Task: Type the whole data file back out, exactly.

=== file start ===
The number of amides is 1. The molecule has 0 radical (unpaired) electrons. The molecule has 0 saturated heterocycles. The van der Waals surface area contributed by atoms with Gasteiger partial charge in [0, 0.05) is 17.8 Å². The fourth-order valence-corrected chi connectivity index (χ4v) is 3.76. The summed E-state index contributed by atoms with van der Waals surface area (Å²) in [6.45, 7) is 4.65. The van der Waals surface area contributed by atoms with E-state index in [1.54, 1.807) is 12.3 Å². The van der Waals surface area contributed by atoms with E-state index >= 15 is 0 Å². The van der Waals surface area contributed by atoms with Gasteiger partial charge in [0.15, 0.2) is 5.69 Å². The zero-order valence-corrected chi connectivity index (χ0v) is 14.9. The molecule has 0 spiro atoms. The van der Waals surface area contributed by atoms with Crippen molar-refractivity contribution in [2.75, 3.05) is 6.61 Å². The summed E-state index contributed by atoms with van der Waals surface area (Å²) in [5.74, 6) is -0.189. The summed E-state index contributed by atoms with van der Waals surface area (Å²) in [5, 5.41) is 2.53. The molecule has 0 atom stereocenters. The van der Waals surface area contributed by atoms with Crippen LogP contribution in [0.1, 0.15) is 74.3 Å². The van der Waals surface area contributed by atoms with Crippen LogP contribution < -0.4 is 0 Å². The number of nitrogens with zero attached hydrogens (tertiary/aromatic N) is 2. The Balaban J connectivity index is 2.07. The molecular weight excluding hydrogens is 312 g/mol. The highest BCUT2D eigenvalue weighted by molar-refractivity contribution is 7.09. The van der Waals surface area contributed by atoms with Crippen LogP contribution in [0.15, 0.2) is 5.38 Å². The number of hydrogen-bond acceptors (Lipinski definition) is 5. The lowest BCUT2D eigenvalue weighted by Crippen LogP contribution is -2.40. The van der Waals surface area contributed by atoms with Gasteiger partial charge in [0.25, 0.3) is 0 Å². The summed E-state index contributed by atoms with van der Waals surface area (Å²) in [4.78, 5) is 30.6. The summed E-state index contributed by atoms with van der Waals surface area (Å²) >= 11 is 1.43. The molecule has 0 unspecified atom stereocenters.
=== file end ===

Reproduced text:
The number of amides is 1. The molecule has 0 radical (unpaired) electrons. The molecule has 0 saturated heterocycles. The van der Waals surface area contributed by atoms with Gasteiger partial charge in [0, 0.05) is 17.8 Å². The fourth-order valence-corrected chi connectivity index (χ4v) is 3.76. The summed E-state index contributed by atoms with van der Waals surface area (Å²) in [6.45, 7) is 4.65. The van der Waals surface area contributed by atoms with E-state index in [1.54, 1.807) is 12.3 Å². The van der Waals surface area contributed by atoms with E-state index >= 15 is 0 Å². The van der Waals surface area contributed by atoms with Gasteiger partial charge in [0.15, 0.2) is 5.69 Å². The zero-order valence-corrected chi connectivity index (χ0v) is 14.9. The molecule has 0 spiro atoms. The van der Waals surface area contributed by atoms with Crippen molar-refractivity contribution in [2.75, 3.05) is 6.61 Å². The summed E-state index contributed by atoms with van der Waals surface area (Å²) in [5.74, 6) is -0.189. The summed E-state index contributed by atoms with van der Waals surface area (Å²) in [5, 5.41) is 2.53. The molecule has 0 atom stereocenters. The van der Waals surface area contributed by atoms with Crippen LogP contribution in [0.1, 0.15) is 74.3 Å². The van der Waals surface area contributed by atoms with Crippen LogP contribution < -0.4 is 0 Å². The number of nitrogens with zero attached hydrogens (tertiary/aromatic N) is 2. The Balaban J connectivity index is 2.07. The molecular weight excluding hydrogens is 312 g/mol. The highest BCUT2D eigenvalue weighted by molar-refractivity contribution is 7.09. The van der Waals surface area contributed by atoms with Crippen LogP contribution in [0.15, 0.2) is 5.38 Å². The number of hydrogen-bond acceptors (Lipinski definition) is 5. The lowest BCUT2D eigenvalue weighted by Crippen LogP contribution is -2.40. The van der Waals surface area contributed by atoms with Gasteiger partial charge in [0.25, 0.3) is 0 Å². The summed E-state index contributed by atoms with van der Waals surface area (Å²) in [4.78, 5) is 30.6. The summed E-state index contributed by atoms with van der Waals surface area (Å²) >= 11 is 1.43. The molecule has 0 unspecified atom stereocenters.